A tumultuous month it’s been, but one that is easily put into perspective. Let’s keep those chins up. If possible.
Miffed, I was. Quite peeved, in fact, at this chap at school who accused me of talking nonsense all the time, saying it very fast and I was twisting stuff around really quickly in the moment. I recall the expression used was something like ‘covering my ass’.
Playground expletives in response would not be needed, however, as he said: ‘Mate, you should do debating!’
And so I did for the last two years of my higher education – and as it meant my team and I would get to mingle with rival private school girls I figured, you know, what the hey?
A justifiable strategy, no doubt, being a chubby kid meant the sports girls were just not up for conversations with a decent computer geek like me.
However, there was a brilliant epiphany for me because instead of foolishly wasting energy for virtually no social gain, why not take a punt at the excruciatingly brilliant and perhaps equally nerdy girls who could at least proffer far more positive insults?
Anyway … the whole ‘talking loud but saying nothing’ shtick wasn’t going too badly, taking us to the final against a team we had beaten earlier in the year, but to which our karma chicken would come home to roost, like an escapee battery hen angry upon finding out about true ‘free range’.
We should have had it. The topic was simple. The logic? Even more so, but somehow – we lost. However, despite the loss, I firmly believe that MAN IS MASTER OF HIS FATE.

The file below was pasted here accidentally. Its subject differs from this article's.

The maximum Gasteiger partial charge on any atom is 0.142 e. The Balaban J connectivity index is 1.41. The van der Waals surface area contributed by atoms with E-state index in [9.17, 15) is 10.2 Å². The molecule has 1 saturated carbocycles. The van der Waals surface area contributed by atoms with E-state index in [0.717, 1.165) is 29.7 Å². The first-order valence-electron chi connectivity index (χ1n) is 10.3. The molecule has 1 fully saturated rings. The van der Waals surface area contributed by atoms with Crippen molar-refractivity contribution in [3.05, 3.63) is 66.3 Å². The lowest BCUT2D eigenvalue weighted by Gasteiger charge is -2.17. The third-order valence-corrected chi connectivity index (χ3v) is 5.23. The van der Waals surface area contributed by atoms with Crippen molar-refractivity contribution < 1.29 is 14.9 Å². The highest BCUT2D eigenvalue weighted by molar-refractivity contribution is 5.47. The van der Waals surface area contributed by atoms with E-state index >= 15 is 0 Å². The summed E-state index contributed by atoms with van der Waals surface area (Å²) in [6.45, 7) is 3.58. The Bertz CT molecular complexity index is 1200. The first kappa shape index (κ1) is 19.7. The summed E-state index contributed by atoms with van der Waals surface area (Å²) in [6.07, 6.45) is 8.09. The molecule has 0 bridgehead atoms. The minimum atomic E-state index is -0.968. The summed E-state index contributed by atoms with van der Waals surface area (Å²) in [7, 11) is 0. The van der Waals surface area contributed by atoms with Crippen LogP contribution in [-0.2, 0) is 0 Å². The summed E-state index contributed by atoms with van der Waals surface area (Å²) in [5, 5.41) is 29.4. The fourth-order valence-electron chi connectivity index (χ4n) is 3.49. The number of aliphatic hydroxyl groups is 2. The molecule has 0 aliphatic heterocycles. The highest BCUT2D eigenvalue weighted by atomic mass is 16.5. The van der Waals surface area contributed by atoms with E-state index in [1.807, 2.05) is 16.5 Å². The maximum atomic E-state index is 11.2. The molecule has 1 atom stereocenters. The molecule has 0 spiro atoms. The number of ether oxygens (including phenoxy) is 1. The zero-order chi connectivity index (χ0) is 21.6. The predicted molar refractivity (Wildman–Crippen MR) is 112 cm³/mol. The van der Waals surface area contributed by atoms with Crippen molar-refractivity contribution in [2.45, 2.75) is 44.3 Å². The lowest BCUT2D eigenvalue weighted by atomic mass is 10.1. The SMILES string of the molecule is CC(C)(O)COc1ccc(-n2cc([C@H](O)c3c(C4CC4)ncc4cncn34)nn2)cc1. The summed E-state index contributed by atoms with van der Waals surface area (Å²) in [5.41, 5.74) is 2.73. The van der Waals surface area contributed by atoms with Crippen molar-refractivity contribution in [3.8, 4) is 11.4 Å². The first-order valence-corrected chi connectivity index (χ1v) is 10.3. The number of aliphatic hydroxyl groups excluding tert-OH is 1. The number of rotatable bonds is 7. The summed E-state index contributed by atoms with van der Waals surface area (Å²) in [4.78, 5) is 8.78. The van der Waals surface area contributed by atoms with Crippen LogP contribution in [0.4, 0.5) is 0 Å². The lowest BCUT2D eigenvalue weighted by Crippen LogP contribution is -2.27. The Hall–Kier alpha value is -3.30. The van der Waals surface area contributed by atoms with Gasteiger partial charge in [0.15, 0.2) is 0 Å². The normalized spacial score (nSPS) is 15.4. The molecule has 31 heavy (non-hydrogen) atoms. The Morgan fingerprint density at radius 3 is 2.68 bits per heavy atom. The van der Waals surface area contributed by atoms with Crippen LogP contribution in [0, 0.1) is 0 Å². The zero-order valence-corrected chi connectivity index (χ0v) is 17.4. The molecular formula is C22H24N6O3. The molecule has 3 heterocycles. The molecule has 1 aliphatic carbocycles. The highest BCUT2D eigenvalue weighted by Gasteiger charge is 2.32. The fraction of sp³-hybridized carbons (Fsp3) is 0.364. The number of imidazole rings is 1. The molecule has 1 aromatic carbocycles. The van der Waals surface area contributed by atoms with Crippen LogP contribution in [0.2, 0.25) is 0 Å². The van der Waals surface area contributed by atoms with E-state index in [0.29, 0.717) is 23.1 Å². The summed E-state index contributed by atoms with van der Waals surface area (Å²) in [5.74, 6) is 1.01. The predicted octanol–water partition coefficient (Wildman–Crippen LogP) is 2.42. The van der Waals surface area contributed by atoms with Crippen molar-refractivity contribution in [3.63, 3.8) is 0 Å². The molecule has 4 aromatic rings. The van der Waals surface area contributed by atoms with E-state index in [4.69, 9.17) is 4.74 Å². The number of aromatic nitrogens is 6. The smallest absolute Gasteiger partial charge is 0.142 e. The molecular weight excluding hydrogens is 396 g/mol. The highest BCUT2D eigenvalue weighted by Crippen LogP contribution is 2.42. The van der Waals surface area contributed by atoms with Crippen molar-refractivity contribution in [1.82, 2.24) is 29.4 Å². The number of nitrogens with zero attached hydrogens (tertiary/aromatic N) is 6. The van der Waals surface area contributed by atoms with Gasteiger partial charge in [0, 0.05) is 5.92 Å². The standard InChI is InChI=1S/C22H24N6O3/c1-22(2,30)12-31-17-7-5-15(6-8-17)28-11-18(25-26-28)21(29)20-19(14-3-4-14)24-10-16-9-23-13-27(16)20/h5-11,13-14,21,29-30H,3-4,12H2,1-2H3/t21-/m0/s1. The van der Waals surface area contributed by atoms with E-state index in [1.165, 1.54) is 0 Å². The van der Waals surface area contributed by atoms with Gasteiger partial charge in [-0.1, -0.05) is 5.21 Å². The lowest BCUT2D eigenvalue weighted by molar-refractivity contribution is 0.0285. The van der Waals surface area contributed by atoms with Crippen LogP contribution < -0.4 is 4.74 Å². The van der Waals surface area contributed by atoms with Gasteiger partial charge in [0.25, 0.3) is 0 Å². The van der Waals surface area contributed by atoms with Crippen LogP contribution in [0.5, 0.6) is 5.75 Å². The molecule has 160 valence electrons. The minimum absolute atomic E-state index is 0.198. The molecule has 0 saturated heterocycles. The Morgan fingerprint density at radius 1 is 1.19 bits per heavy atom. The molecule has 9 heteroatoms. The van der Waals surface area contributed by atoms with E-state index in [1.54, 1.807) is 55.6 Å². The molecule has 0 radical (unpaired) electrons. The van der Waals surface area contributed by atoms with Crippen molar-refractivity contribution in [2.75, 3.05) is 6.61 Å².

There is much that has happened to us all on this planet over the past year or so, which may well make us feel that we are not ‘masters of our fate’. Day-to-day changes in restrictions, upheaval and changing work practices means it’s easy to just feel like a puppet on a string. Yet, that ability to see, think and believe – let alone actioning it – that you can change your stars, that you are master of your fate, is where one of the most powerful, invaluable, ‘unquashable’ things on this beloved Earth resides: hope!
MUCH HAS HAPPENED
In theory, it was only last month I was writing an editorial like this calling for peace and ‘serenity now’, Frank Costanza style, wishing everyone the best as we headed into the Christmas break. Perhaps wishing no ill will or bad times for anyone until AFTER New Year’s Day was too ambitious and highly presumptuous, but alas – it seems it was.
The mid-December cluster of Covid cases threw things into disarray not only for those in the Northern Beaches of Sydney, but everybody else as well. Then cases popped up in other states, hard borders went up again, toilet paper panic set in and families were seemingly stranded while interstate on much needed holidays.
The impact of such was a stark reminder of the way we live right now and, indeed, has an impact on our coach sector, which in part was relying on a drama-free end-of-year break to keep their businesses ticking over.
As one operator explained to me, ‘if these knee-jerk reactions keep happening then it will be even harder for us to accept travel bookings and honour them’. Things seem out of our control.